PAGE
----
Camp was a member of a partnership engaged in the business of selling new and used cars in Tyler, Texas. He had known the appellant for four or more years, and knew him to be an automobile dealer in Cleveland, Mississippi, under the style of Standard Auto Company. The appellant came to Camp's place of business in Tyler, Texas 'looking for some cars to buy.' Camp agreed to sell him a 1951 Ford and a 1951 Oldsmobile, both new cars, and the appellant gave him for the Ford a check drawn on the Bank of Cleveland, Mississippi for $2,000.00, and for the Oldsmobile, a check drawn on the same bank for $2,550.00. Both checks were returned marked 'insufficient funds.' There was no other evidence as to what amount, if any, the appellant had on deposit with the Bank of Cleveland at the time the checks were given. Over the appellant's objection, the Government was permitted to prove an admission by the appellant that he sold both automobiles, did not bank the money derived from such sales, but instead went 'on a drinking and gambling spree.'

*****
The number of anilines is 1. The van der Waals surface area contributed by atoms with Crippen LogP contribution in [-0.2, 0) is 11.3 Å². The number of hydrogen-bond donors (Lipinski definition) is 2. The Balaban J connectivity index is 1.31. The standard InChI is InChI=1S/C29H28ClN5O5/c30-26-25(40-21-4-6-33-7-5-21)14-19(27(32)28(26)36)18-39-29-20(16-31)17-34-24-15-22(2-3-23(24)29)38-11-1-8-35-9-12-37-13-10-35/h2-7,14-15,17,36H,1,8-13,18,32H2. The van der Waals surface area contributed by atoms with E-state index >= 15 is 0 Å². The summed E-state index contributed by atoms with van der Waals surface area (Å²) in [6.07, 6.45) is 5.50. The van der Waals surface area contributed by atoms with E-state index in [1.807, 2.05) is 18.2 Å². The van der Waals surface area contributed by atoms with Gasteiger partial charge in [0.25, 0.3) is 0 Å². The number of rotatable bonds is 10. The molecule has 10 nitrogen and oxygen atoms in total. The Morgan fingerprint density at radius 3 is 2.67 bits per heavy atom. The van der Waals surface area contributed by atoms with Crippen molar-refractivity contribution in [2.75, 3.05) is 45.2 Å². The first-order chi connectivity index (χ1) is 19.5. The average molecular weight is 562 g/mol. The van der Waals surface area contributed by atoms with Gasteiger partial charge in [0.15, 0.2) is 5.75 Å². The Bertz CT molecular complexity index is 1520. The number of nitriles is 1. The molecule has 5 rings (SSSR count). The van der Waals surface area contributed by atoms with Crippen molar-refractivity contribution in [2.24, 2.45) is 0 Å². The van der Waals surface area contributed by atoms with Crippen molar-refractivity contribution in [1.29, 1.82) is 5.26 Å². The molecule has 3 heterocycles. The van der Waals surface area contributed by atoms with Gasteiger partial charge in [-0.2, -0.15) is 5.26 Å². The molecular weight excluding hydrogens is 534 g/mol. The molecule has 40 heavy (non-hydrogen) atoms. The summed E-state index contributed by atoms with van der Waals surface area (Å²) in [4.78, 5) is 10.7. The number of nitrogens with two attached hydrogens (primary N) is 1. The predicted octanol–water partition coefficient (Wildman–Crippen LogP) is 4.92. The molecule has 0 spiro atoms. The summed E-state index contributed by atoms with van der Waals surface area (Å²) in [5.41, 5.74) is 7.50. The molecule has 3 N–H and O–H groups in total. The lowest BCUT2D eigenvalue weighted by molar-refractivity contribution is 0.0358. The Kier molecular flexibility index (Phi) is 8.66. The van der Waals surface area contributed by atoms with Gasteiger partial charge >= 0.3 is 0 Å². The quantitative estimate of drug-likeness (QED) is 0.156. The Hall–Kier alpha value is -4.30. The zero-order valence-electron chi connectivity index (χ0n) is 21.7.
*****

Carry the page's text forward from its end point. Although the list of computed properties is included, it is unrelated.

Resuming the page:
Camp testified that he sold the automobiles to appellant expecting him to resell them. An invoice for each car signed in Camp's name and bearing the certificate of a Notary Public that 'This car is unregistered and state tax not paid; car is paid for in full', was delivered to the appellant. In addition, appellant was given a formal written 'Bill of Sale' for the Oldsmobile, and Camp testified that he might have given him a bill of sale on the Ford, also, he didn't recall. On Camp's 'Used Car record' each car was entered as 'Sold to Pat Murphy'.


The basis of the Government's insistence that Camp did not pass to appellant the title to as well as the possession of the automobiles is the understanding testified to by Camp that when the checks cleared he was to mail to appellant a 'Manufacturer's Certificate of Origin' on the Oldsmobile, and a Mississippi receipt for 'Road and Bridge Privilege Tax' and an executed bill of sale on the Ford with the name of the purchaser blank. Camp admitted that he knew Mississippi was a 'non-title' state. Appellant could and did resell the automobiles in that state without the documents which Camp retained.


In the absence of any evidence as to the amount of appellant's bank balance on December 14, 1951, the date when the checks were drawn, it is doubtful whether any felonious intent had been proved. The hearsay indorsement 'insufficient funds' entered two weeks later was not enough.